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Themes of memory and nostalgia make themselves apparent in Asma Mundrawala's latest collection of works, titled "The Artificial Kingdom". In the pop-up works, for instance, sepia-toned cut-outs of men and women appear in poses that the artist likens to "the romanticism of studio poses in old family photographs", such as in Temporal Debris. The various buildings and monuments in these works, too, draw from ruins in and around Karachi — the city Mundrawala grew up in.
A collection of digital prints on paper, pop-up works and one audio piece, on display at Project 88 gallery in Colaba till September 22, reflect Mundrawala's relationship with her city as well as her memories of a time that has passed. Most of these were created specially for the show, but some of the pop-up books are from previous collections. One such from the collection, Manzar — perhaps the most intriguing and impressive work of the series — was made earlier this year in collaboration with another Pakistani artist, Adeela Suleman. This is Mundrawala's first solo exhibition in Mumbai.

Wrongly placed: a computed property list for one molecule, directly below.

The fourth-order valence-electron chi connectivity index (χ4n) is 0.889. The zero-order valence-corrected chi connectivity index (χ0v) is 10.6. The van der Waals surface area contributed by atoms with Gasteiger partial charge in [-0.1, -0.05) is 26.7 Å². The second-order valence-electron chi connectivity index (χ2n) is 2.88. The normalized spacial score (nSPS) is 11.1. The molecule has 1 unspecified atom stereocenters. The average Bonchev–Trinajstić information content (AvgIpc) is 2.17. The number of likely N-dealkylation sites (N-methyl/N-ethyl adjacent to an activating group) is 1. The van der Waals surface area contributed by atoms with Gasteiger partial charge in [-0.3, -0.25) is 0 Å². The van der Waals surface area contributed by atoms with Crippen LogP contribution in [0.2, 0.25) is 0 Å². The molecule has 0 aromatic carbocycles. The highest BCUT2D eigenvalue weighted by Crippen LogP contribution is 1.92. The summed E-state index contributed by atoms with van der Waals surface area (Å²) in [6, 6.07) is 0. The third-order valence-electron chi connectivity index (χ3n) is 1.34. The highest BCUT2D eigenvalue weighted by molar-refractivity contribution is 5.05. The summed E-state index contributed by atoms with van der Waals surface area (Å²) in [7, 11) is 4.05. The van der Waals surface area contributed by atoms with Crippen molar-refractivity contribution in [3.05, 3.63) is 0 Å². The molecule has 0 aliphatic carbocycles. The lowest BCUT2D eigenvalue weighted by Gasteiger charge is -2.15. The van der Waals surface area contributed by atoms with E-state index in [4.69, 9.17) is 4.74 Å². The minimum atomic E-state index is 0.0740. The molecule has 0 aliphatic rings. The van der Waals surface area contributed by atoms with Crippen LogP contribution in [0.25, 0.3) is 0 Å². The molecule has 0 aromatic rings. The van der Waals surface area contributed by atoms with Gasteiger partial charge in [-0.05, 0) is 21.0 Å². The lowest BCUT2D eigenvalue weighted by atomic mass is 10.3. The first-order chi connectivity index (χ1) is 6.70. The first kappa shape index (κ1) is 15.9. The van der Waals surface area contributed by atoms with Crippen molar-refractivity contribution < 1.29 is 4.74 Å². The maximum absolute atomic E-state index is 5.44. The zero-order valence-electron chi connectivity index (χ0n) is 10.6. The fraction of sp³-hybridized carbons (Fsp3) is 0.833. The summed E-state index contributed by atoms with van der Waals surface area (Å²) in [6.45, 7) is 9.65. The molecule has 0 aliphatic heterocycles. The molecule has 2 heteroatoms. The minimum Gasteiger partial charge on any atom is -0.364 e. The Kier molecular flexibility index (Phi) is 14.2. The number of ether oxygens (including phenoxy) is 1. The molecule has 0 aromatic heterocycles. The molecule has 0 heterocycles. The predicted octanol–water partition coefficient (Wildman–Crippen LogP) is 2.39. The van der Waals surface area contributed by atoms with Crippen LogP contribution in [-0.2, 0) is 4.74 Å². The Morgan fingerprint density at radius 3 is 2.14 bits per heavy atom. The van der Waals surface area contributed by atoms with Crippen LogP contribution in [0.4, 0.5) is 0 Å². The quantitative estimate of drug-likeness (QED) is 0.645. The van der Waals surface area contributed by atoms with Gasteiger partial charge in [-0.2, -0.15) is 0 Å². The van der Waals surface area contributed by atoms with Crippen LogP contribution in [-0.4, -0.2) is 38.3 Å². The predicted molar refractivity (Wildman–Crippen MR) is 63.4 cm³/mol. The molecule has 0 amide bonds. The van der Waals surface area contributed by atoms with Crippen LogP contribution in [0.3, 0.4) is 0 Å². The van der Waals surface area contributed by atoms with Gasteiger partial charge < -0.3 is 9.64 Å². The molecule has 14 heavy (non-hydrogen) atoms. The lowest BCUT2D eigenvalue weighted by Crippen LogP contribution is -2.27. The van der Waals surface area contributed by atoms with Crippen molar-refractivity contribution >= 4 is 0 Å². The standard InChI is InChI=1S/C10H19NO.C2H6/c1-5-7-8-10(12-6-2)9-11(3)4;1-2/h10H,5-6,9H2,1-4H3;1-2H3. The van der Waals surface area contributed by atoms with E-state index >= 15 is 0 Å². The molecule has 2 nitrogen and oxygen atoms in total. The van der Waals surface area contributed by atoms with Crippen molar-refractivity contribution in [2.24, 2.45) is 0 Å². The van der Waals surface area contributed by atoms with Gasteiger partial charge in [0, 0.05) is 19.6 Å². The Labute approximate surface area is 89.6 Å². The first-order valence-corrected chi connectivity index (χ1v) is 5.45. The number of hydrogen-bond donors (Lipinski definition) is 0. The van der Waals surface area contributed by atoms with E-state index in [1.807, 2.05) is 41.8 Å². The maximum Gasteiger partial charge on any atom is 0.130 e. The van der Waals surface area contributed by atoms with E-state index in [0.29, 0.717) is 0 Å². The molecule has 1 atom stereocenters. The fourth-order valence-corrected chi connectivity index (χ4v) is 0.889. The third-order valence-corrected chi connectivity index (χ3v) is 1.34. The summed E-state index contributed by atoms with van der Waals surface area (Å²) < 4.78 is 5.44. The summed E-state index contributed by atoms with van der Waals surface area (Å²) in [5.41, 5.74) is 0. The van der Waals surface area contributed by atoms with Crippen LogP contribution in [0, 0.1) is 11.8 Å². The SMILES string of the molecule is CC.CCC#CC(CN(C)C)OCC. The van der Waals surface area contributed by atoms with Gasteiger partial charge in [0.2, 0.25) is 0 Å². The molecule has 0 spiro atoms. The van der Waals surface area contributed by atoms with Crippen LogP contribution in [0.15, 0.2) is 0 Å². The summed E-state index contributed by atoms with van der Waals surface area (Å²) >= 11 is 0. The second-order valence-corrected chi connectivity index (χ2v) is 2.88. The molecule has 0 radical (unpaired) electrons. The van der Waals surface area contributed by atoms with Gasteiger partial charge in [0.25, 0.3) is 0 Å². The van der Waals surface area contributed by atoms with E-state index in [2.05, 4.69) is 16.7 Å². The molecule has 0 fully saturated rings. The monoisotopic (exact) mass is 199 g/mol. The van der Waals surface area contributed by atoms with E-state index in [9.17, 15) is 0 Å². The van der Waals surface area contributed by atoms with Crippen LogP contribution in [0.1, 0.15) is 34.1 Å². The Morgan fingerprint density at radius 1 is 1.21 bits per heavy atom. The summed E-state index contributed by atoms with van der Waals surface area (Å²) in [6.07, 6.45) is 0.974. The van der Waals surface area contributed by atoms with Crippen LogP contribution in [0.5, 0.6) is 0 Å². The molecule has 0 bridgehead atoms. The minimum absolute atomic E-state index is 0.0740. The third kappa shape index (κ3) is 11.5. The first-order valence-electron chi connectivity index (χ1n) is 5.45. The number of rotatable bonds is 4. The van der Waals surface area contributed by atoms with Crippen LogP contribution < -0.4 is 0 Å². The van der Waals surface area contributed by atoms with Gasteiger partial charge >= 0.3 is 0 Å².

"I speak of my relationship with my city as well as a time that has passed. I do this by living through my own memories, through photographic images from my family albums and the memories of a generation that lived through that time," she says. "To me, these represent an imagined alternative, a place that I may not have experienced but one that I imagine and reinvent through these documentations," she adds.
In many of the works on display are cut-outs and images of men and women that could well be from old family albums that the Karachi-based artist talks about. However, not all of them are. In a digital print, Just friends, the man and woman shaking hands are characters taken from an old film publicity photograph and "may be actors". The woman in another digital print, titled I'll be around, standing with her arms folded and apparently gazing at a red curtain, however, is Mundrawala's mother. A third, the man in the digital print Lawrence Gardens Rendezvous who also appears in the pop-up work Temporal Debris, is "a by-stander in an official photograph taken when my father was working for a bank", she says. "I do not pick characters for my works because of who they are, but rather for their postures and what they contribute to the narrative," explains Mundrawala, who also teaches at the Indus Valley School of Art and Architecture, Karachi.
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